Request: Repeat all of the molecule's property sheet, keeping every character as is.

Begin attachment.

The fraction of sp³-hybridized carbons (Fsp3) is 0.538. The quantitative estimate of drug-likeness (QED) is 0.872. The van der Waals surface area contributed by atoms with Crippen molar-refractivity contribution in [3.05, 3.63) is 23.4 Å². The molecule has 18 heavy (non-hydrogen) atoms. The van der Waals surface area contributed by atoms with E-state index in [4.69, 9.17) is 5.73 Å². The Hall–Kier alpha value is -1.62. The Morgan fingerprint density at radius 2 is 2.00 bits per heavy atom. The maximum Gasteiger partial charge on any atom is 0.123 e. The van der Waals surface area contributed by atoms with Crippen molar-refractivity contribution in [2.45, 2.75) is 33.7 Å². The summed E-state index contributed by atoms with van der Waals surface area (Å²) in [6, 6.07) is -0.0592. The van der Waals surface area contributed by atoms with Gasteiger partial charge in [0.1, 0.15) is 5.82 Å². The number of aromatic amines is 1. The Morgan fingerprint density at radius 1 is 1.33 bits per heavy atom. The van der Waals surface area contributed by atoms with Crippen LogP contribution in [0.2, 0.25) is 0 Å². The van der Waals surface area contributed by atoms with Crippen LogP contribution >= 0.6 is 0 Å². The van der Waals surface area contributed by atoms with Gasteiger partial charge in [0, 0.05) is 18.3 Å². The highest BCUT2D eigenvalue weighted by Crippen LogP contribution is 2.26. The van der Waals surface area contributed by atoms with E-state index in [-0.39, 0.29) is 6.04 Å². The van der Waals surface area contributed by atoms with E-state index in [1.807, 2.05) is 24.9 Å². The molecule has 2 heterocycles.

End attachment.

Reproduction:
The fraction of sp³-hybridized carbons (Fsp3) is 0.538. The quantitative estimate of drug-likeness (QED) is 0.872. The van der Waals surface area contributed by atoms with Crippen molar-refractivity contribution in [3.05, 3.63) is 23.4 Å². The molecule has 18 heavy (non-hydrogen) atoms. The van der Waals surface area contributed by atoms with E-state index in [4.69, 9.17) is 5.73 Å². The Hall–Kier alpha value is -1.62. The Morgan fingerprint density at radius 2 is 2.00 bits per heavy atom. The maximum Gasteiger partial charge on any atom is 0.123 e. The van der Waals surface area contributed by atoms with Crippen molar-refractivity contribution in [2.45, 2.75) is 33.7 Å². The summed E-state index contributed by atoms with van der Waals surface area (Å²) in [6, 6.07) is -0.0592. The van der Waals surface area contributed by atoms with Gasteiger partial charge in [0.1, 0.15) is 5.82 Å². The number of aromatic amines is 1. The Morgan fingerprint density at radius 1 is 1.33 bits per heavy atom. The van der Waals surface area contributed by atoms with Crippen LogP contribution in [0.2, 0.25) is 0 Å². The van der Waals surface area contributed by atoms with Crippen LogP contribution >= 0.6 is 0 Å². The van der Waals surface area contributed by atoms with Gasteiger partial charge in [0, 0.05) is 18.3 Å². The highest BCUT2D eigenvalue weighted by Crippen LogP contribution is 2.26. The van der Waals surface area contributed by atoms with E-state index in [-0.39, 0.29) is 6.04 Å². The van der Waals surface area contributed by atoms with E-state index in [1.807, 2.05) is 24.9 Å². The molecule has 2 heterocycles.